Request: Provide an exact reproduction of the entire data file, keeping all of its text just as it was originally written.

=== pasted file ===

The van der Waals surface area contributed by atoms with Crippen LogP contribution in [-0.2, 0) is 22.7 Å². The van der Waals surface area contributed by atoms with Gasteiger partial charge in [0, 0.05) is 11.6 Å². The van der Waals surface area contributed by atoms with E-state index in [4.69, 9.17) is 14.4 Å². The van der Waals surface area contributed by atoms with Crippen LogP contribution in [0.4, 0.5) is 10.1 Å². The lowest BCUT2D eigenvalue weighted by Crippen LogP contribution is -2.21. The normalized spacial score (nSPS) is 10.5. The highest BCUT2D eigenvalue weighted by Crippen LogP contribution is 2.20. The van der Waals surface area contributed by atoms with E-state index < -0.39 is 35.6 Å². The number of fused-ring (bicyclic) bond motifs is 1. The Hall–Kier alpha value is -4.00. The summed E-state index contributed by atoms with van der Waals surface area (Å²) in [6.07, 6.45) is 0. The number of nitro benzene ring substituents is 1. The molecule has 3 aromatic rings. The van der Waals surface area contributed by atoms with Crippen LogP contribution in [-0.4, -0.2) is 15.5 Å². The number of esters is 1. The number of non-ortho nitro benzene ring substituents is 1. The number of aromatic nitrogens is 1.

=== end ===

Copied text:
The van der Waals surface area contributed by atoms with Crippen LogP contribution in [-0.2, 0) is 22.7 Å². The van der Waals surface area contributed by atoms with Gasteiger partial charge in [0, 0.05) is 11.6 Å². The van der Waals surface area contributed by atoms with E-state index in [4.69, 9.17) is 14.4 Å². The van der Waals surface area contributed by atoms with Crippen LogP contribution in [0.4, 0.5) is 10.1 Å². The lowest BCUT2D eigenvalue weighted by Crippen LogP contribution is -2.21. The normalized spacial score (nSPS) is 10.5. The highest BCUT2D eigenvalue weighted by Crippen LogP contribution is 2.20. The van der Waals surface area contributed by atoms with E-state index < -0.39 is 35.6 Å². The number of fused-ring (bicyclic) bond motifs is 1. The Hall–Kier alpha value is -4.00. The summed E-state index contributed by atoms with van der Waals surface area (Å²) in [6.07, 6.45) is 0. The number of nitro benzene ring substituents is 1. The molecule has 3 aromatic rings. The van der Waals surface area contributed by atoms with Crippen LogP contribution in [-0.4, -0.2) is 15.5 Å². The number of esters is 1. The number of non-ortho nitro benzene ring substituents is 1. The number of aromatic nitrogens is 1.